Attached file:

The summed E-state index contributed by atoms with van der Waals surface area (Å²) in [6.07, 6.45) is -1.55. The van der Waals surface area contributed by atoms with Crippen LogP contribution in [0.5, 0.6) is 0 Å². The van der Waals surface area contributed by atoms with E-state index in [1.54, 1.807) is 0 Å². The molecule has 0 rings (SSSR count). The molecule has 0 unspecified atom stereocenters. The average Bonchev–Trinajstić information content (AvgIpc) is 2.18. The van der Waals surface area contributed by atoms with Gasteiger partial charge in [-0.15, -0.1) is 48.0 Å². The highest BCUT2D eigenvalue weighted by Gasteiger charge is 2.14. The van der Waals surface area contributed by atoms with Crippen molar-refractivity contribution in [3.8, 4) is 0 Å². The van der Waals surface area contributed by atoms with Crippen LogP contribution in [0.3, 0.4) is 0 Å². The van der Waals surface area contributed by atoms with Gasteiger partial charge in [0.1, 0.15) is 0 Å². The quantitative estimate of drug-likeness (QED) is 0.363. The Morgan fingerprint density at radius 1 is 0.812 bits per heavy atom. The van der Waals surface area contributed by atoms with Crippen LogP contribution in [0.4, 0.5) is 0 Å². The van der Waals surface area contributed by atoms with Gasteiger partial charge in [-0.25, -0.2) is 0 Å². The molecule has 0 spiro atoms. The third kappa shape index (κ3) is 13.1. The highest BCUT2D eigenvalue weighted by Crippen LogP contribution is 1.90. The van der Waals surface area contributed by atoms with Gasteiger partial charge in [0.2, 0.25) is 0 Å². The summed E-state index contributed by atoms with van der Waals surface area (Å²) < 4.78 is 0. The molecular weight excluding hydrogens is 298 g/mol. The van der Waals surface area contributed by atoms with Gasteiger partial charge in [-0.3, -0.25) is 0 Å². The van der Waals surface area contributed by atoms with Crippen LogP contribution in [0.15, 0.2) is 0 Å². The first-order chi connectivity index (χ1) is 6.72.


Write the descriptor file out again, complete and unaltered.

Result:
The summed E-state index contributed by atoms with van der Waals surface area (Å²) in [6.07, 6.45) is -1.55. The van der Waals surface area contributed by atoms with Crippen LogP contribution in [0.5, 0.6) is 0 Å². The van der Waals surface area contributed by atoms with E-state index in [1.54, 1.807) is 0 Å². The molecule has 0 rings (SSSR count). The molecule has 0 unspecified atom stereocenters. The average Bonchev–Trinajstić information content (AvgIpc) is 2.18. The van der Waals surface area contributed by atoms with Gasteiger partial charge in [-0.15, -0.1) is 48.0 Å². The highest BCUT2D eigenvalue weighted by Gasteiger charge is 2.14. The van der Waals surface area contributed by atoms with Crippen molar-refractivity contribution in [3.8, 4) is 0 Å². The van der Waals surface area contributed by atoms with Crippen LogP contribution in [0.3, 0.4) is 0 Å². The van der Waals surface area contributed by atoms with Gasteiger partial charge in [0.1, 0.15) is 0 Å². The quantitative estimate of drug-likeness (QED) is 0.363. The Morgan fingerprint density at radius 1 is 0.812 bits per heavy atom. The van der Waals surface area contributed by atoms with Crippen LogP contribution in [0.4, 0.5) is 0 Å². The van der Waals surface area contributed by atoms with Gasteiger partial charge in [-0.25, -0.2) is 0 Å². The molecule has 0 spiro atoms. The third kappa shape index (κ3) is 13.1. The highest BCUT2D eigenvalue weighted by Crippen LogP contribution is 1.90. The van der Waals surface area contributed by atoms with Gasteiger partial charge in [0.2, 0.25) is 0 Å². The summed E-state index contributed by atoms with van der Waals surface area (Å²) < 4.78 is 0. The molecular weight excluding hydrogens is 298 g/mol. The van der Waals surface area contributed by atoms with Gasteiger partial charge in [-0.3, -0.25) is 0 Å². The van der Waals surface area contributed by atoms with Crippen LogP contribution in [0.15, 0.2) is 0 Å². The first-order chi connectivity index (χ1) is 6.72.